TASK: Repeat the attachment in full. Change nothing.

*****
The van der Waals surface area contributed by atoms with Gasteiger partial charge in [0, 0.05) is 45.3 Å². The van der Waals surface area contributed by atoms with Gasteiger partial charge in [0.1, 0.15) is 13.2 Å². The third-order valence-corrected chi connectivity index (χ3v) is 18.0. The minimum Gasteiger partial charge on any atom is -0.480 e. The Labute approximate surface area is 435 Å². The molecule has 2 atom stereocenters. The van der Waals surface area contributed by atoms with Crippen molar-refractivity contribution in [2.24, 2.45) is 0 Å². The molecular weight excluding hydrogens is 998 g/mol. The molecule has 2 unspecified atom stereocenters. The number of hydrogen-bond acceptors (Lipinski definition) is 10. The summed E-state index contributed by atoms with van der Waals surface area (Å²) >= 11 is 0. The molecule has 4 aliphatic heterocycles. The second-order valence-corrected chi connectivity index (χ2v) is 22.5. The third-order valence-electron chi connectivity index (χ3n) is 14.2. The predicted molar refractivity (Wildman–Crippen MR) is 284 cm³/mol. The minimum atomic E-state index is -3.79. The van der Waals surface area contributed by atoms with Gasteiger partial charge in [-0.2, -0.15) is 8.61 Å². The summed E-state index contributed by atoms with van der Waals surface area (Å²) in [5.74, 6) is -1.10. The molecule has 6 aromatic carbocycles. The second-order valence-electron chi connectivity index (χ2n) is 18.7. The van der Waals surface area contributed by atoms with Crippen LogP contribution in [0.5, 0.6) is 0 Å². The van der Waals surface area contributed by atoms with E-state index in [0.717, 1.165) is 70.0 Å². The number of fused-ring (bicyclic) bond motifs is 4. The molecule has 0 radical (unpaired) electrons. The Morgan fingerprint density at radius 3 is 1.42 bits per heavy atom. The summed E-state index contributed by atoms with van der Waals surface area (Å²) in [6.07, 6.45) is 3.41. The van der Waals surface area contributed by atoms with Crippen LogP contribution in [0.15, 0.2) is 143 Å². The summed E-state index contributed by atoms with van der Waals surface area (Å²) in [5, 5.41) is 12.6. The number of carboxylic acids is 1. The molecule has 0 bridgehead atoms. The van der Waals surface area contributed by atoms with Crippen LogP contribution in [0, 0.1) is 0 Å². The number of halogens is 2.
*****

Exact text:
The van der Waals surface area contributed by atoms with Gasteiger partial charge in [0, 0.05) is 45.3 Å². The van der Waals surface area contributed by atoms with Gasteiger partial charge in [0.1, 0.15) is 13.2 Å². The third-order valence-corrected chi connectivity index (χ3v) is 18.0. The minimum Gasteiger partial charge on any atom is -0.480 e. The Labute approximate surface area is 435 Å². The molecule has 2 atom stereocenters. The van der Waals surface area contributed by atoms with Crippen molar-refractivity contribution in [2.24, 2.45) is 0 Å². The molecular weight excluding hydrogens is 998 g/mol. The molecule has 2 unspecified atom stereocenters. The number of hydrogen-bond acceptors (Lipinski definition) is 10. The summed E-state index contributed by atoms with van der Waals surface area (Å²) >= 11 is 0. The molecule has 4 aliphatic heterocycles. The second-order valence-corrected chi connectivity index (χ2v) is 22.5. The third-order valence-electron chi connectivity index (χ3n) is 14.2. The predicted molar refractivity (Wildman–Crippen MR) is 284 cm³/mol. The minimum atomic E-state index is -3.79. The van der Waals surface area contributed by atoms with Gasteiger partial charge in [-0.2, -0.15) is 8.61 Å². The summed E-state index contributed by atoms with van der Waals surface area (Å²) in [5.74, 6) is -1.10. The molecule has 6 aromatic carbocycles. The second-order valence-electron chi connectivity index (χ2n) is 18.7. The van der Waals surface area contributed by atoms with Crippen LogP contribution in [0.5, 0.6) is 0 Å². The van der Waals surface area contributed by atoms with E-state index in [0.717, 1.165) is 70.0 Å². The number of fused-ring (bicyclic) bond motifs is 4. The molecule has 0 radical (unpaired) electrons. The Morgan fingerprint density at radius 3 is 1.42 bits per heavy atom. The summed E-state index contributed by atoms with van der Waals surface area (Å²) in [6.07, 6.45) is 3.41. The van der Waals surface area contributed by atoms with Crippen LogP contribution in [0.15, 0.2) is 143 Å². The summed E-state index contributed by atoms with van der Waals surface area (Å²) in [5, 5.41) is 12.6. The number of carboxylic acids is 1. The molecule has 0 bridgehead atoms. The van der Waals surface area contributed by atoms with Crippen LogP contribution in [0, 0.1) is 0 Å². The number of halogens is 2.